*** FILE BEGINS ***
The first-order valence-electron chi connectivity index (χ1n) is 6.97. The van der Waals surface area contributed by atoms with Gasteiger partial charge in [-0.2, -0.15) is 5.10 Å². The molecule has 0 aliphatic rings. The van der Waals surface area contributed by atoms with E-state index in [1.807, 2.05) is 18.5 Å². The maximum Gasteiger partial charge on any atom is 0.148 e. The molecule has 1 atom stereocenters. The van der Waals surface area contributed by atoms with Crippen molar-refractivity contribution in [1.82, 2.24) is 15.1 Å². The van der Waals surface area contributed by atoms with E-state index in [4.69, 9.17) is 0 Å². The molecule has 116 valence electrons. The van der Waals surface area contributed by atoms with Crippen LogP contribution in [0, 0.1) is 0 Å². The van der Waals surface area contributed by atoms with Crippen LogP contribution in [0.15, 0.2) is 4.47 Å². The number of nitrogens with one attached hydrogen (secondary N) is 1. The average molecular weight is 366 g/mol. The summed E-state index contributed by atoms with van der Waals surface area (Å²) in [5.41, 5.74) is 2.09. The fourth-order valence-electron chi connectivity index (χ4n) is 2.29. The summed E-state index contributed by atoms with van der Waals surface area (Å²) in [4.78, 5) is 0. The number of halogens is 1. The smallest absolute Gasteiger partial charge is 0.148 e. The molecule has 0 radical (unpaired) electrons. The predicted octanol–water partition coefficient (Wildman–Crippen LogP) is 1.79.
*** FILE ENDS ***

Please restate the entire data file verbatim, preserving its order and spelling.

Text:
The first-order valence-electron chi connectivity index (χ1n) is 6.97. The van der Waals surface area contributed by atoms with Gasteiger partial charge in [-0.2, -0.15) is 5.10 Å². The molecule has 0 aliphatic rings. The van der Waals surface area contributed by atoms with E-state index in [1.807, 2.05) is 18.5 Å². The maximum Gasteiger partial charge on any atom is 0.148 e. The molecule has 1 atom stereocenters. The van der Waals surface area contributed by atoms with Crippen molar-refractivity contribution in [1.82, 2.24) is 15.1 Å². The van der Waals surface area contributed by atoms with E-state index in [4.69, 9.17) is 0 Å². The molecule has 116 valence electrons. The van der Waals surface area contributed by atoms with Crippen LogP contribution in [0, 0.1) is 0 Å². The van der Waals surface area contributed by atoms with Crippen LogP contribution in [0.15, 0.2) is 4.47 Å². The number of nitrogens with one attached hydrogen (secondary N) is 1. The average molecular weight is 366 g/mol. The summed E-state index contributed by atoms with van der Waals surface area (Å²) in [5.41, 5.74) is 2.09. The fourth-order valence-electron chi connectivity index (χ4n) is 2.29. The summed E-state index contributed by atoms with van der Waals surface area (Å²) in [4.78, 5) is 0. The number of halogens is 1. The smallest absolute Gasteiger partial charge is 0.148 e. The molecule has 0 radical (unpaired) electrons. The predicted octanol–water partition coefficient (Wildman–Crippen LogP) is 1.79.